The demand for certified management accountants remains hot as ever, but companies are today looking for skills that go beyond the usual – employees who are tech-savvy, have analytical skills and also follow business ethics.
The certification process, thus, is also undergoing some overhaul, with new management accountants expected to be better equipped to deal with the changing business scenarios and insulate themselves from becoming obsolete from the wave of automation and wide adoption of AI in finance and accounting by moving to strategic roles.
A CMA stamp has always been a pass to rising up the corporate ladder, something a person trained in plain vanilla accountancy does not easily get. CMAs work, not on boring audit reports and tax returns, but shaping tricky business strategies through deep financial analysis – thereby helping a company improve its performance and its bottom line.
Naturally, CMAs get paid a lot, given their critical role in a company’s future. According to a 2019 global survey by the International Management Association (IMA), certified management accountants earn more than double the amount given to uncertified accountants.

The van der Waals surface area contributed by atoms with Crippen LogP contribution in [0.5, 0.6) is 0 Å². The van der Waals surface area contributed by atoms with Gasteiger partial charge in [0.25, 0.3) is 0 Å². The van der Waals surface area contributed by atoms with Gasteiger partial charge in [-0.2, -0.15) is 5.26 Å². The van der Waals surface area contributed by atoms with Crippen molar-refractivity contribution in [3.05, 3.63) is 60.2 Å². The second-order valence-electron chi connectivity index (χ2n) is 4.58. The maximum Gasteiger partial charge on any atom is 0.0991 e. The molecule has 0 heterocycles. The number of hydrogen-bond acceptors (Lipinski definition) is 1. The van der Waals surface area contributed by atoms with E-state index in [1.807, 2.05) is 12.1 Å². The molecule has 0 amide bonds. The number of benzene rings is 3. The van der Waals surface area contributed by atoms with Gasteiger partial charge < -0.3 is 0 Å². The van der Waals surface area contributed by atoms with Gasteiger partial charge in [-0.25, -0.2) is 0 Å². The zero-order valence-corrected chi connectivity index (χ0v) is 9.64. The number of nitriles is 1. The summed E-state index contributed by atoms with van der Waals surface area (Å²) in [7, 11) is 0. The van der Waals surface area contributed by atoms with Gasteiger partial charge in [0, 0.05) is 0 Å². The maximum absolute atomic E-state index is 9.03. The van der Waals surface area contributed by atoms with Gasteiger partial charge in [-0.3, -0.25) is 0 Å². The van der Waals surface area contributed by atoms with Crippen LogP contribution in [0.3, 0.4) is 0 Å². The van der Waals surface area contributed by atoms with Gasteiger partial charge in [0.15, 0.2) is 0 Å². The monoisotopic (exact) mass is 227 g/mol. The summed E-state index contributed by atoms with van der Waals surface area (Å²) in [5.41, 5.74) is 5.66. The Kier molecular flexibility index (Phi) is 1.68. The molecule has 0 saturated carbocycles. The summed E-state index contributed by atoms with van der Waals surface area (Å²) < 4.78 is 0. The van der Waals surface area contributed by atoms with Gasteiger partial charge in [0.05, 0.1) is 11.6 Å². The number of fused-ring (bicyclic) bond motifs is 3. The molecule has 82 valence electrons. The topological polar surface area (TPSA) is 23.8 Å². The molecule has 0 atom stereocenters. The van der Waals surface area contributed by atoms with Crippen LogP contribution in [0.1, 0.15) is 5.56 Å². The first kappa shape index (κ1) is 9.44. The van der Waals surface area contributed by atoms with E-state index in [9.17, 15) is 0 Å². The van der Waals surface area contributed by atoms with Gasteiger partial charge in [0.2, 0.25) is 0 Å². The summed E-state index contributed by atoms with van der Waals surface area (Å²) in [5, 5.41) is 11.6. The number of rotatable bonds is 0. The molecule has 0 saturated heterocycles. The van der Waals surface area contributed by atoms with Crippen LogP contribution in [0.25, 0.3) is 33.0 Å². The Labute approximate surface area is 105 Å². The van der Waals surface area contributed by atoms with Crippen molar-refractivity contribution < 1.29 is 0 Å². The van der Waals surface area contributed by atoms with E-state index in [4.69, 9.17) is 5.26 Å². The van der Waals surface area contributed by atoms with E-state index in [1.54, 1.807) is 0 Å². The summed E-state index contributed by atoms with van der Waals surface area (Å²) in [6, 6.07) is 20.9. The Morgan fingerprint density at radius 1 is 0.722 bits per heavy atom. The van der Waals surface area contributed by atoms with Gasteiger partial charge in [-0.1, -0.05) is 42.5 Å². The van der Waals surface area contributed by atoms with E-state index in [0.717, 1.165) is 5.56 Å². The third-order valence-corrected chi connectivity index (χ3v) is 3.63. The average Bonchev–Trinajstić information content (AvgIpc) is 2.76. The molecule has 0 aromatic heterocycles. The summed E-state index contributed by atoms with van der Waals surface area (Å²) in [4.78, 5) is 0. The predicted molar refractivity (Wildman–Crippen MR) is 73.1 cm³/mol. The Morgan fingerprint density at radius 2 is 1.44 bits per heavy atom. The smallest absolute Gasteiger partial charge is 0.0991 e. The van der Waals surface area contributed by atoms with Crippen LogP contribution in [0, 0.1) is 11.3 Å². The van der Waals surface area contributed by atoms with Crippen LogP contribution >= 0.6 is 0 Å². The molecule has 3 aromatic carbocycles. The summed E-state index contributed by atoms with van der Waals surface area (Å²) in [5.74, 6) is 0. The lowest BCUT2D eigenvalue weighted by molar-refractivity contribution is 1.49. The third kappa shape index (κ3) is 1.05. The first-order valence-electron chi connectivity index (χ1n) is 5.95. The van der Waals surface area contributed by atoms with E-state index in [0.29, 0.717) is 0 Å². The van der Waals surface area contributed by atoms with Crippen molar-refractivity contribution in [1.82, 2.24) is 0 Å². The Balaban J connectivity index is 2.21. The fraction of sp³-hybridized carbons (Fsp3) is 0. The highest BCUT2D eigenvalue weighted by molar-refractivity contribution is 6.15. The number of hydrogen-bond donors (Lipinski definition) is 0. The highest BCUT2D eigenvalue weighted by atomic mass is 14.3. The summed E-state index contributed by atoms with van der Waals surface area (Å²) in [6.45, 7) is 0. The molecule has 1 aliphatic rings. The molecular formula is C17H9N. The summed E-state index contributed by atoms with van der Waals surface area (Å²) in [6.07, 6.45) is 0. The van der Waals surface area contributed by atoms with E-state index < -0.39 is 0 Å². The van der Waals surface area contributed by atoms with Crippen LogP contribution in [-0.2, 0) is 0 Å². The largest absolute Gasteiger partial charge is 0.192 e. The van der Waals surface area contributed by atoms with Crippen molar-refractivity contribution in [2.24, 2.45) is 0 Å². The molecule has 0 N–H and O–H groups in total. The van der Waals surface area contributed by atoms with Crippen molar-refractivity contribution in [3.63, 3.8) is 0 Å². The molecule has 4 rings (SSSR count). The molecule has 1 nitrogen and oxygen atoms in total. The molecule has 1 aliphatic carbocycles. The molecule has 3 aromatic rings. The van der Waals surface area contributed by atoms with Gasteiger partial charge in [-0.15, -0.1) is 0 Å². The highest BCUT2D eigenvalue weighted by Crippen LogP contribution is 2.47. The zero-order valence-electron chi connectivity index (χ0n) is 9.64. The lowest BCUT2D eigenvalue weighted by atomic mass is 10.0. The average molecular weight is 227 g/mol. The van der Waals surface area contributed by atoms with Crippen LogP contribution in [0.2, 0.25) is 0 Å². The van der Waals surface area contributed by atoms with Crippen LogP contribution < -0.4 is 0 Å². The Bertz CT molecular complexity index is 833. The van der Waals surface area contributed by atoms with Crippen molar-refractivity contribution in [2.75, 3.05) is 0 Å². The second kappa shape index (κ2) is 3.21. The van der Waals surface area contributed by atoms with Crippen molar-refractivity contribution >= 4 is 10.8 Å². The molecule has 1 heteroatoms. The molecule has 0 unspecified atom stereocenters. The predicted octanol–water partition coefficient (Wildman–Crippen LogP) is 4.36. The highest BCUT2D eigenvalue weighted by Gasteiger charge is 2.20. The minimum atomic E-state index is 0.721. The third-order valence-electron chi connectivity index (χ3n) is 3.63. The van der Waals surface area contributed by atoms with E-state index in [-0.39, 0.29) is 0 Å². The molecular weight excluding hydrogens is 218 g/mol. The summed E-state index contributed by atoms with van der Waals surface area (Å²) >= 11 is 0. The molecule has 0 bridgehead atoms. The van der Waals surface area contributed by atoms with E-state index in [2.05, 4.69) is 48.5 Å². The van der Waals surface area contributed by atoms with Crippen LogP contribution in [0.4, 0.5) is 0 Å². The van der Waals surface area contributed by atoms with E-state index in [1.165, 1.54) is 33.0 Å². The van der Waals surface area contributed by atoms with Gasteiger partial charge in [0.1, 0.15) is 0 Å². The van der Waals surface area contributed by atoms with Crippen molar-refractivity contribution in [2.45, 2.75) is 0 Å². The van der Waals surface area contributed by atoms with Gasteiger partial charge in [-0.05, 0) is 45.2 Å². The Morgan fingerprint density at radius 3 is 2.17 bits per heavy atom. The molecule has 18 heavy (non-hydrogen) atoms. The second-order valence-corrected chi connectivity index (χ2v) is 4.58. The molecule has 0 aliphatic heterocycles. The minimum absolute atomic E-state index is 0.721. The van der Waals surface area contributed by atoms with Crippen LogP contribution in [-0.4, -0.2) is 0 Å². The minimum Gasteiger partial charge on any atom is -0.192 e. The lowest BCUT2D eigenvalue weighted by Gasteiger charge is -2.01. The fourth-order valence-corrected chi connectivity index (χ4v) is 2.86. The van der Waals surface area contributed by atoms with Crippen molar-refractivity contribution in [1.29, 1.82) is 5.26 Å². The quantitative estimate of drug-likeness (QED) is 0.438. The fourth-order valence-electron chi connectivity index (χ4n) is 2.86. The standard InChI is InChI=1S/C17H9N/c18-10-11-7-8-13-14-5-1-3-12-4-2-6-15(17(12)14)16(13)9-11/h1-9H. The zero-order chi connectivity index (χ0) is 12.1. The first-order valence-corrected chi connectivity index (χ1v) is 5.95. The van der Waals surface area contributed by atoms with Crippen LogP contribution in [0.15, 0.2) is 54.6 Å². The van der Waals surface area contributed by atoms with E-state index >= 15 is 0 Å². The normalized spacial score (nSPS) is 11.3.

But the path to earning a certification requires the accountant to pass an exam, and to pass the exam, the accountant must study, picking one of the many approved course providers from the MENA region. These include Morgan International and PwC Academy and Meirc Training & Consulting.
In a recent interview, Doreen Remmen, Chief Financial Officer of IMA, said the association, which certifies all CMAs, is changing its exam pattern from 2020. “What’s happening is that management accountants are being freed from the burden of transaction processing and we now have opportunities to use our skill sets to really support creating wealth, building the economy and building companies,” she was quoted as telling The Hindu Business Line.
According to the IMA survey quoted earlier, there has been strong growth in the number of new CMA candidates in the Middle East and Africa region and most of the non-CMA respondents in the region said they intended to secure a CMA certificate.
Perhaps the scope the certification is a major factor. The Middle East and Africa region is seeing the largest gap between the median salaries that CMAs and non-CMAs draw – up to 145% — with the gap widening since non-CMA are increasingly getting lower median salaries.